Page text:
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Photo: Mandi Albright/The Atlanta Journal-Constitution
Photo: Mandi Albright/The Atlanta Journal-Constitution

DeKalb residents will see lower tax rates, new credits in 2019

Various factors in DeKalb County are offsetting the impact that rising property values have on homeowners’ tax bills. They include credits resulting from the new EHOST sales tax and lower property tax rates, which work together to lower the amount residents will have to pay later this year.

Last year was the first year of EHOST, but it was implemented in April so 2019 is the first time this credit reflects a full year of the impact of residents paying more in sales tax to receive a break on property taxes.

DeKalb CEO Michael Thurmond said EHOST will especially benefit elderly residents in older neighborhoods that are rising in popularly and experiencing skyrocketing property values.

“DeKalb County’s property tax relief plan will help mitigate the negative impact of rising home values and property taxes in our rapidly gentrifying neighborhoods,” he said.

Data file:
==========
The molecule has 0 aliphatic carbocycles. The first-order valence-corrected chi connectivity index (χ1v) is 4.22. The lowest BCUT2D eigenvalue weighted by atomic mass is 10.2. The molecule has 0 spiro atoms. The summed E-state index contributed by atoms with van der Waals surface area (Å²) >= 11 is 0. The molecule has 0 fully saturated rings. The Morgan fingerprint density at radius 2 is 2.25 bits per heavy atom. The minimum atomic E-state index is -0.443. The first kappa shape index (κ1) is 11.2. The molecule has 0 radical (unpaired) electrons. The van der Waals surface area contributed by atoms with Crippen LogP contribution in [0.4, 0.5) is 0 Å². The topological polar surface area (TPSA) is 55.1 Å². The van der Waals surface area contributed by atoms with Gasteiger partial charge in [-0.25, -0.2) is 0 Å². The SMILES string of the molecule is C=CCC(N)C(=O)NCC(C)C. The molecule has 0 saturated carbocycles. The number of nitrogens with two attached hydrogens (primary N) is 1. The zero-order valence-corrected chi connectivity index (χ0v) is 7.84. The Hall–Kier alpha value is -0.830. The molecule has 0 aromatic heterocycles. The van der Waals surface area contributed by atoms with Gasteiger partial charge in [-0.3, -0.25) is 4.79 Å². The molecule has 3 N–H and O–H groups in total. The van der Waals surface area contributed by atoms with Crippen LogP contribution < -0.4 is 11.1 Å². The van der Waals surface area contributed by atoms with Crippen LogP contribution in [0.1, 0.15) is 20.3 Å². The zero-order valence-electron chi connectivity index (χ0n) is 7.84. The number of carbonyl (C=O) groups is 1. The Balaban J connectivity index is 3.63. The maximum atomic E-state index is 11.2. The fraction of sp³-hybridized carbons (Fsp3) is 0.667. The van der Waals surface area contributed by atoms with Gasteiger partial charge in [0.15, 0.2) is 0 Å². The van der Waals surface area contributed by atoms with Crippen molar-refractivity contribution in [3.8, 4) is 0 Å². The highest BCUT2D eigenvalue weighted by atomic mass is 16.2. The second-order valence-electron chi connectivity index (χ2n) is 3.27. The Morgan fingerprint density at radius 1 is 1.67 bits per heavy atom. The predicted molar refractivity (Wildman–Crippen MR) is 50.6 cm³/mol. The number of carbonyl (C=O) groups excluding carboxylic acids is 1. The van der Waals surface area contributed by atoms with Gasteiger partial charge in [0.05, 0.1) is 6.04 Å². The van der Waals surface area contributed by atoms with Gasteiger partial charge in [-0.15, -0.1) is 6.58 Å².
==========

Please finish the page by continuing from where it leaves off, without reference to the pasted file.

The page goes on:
The amount homeowners pay in taxes relies on a formula that includes the value of their property and tax rates set by counties, cities and school districts. Those amounts are offset by various exemptions and credits, including EHOST.

The EHOST 1% sales tax everything except food and drugs will result in $119 million in revenue passed on the homeowners. On average, DeKalb residents with homes valued at $250,000 will receive an $889 credit.

Prior to 2018, county residents had a similar .5% HOST sales tax in place and therefore the resulting tax credits were lower.

The DeKalb County commission signed off on property tax rates and midyear budget adjustments during a meeting Tuesday morning. The county kept the tax rate consistent for residents of unincorporated DeKalb and Stonecrest, but residents of 12 other cities will find their county tax rate is lower this year.

Related | Here’s how your property taxes in DeKalb could change this year

Commissioner Nancy Jester, who usually votes “no” on the budget, praised the process that resulted in the EHOST credits and declining tax rates.

She also noted that unlike previous years, the CEO’s office did not recommend sizable new spending projects that were not in the original budget approved in February.

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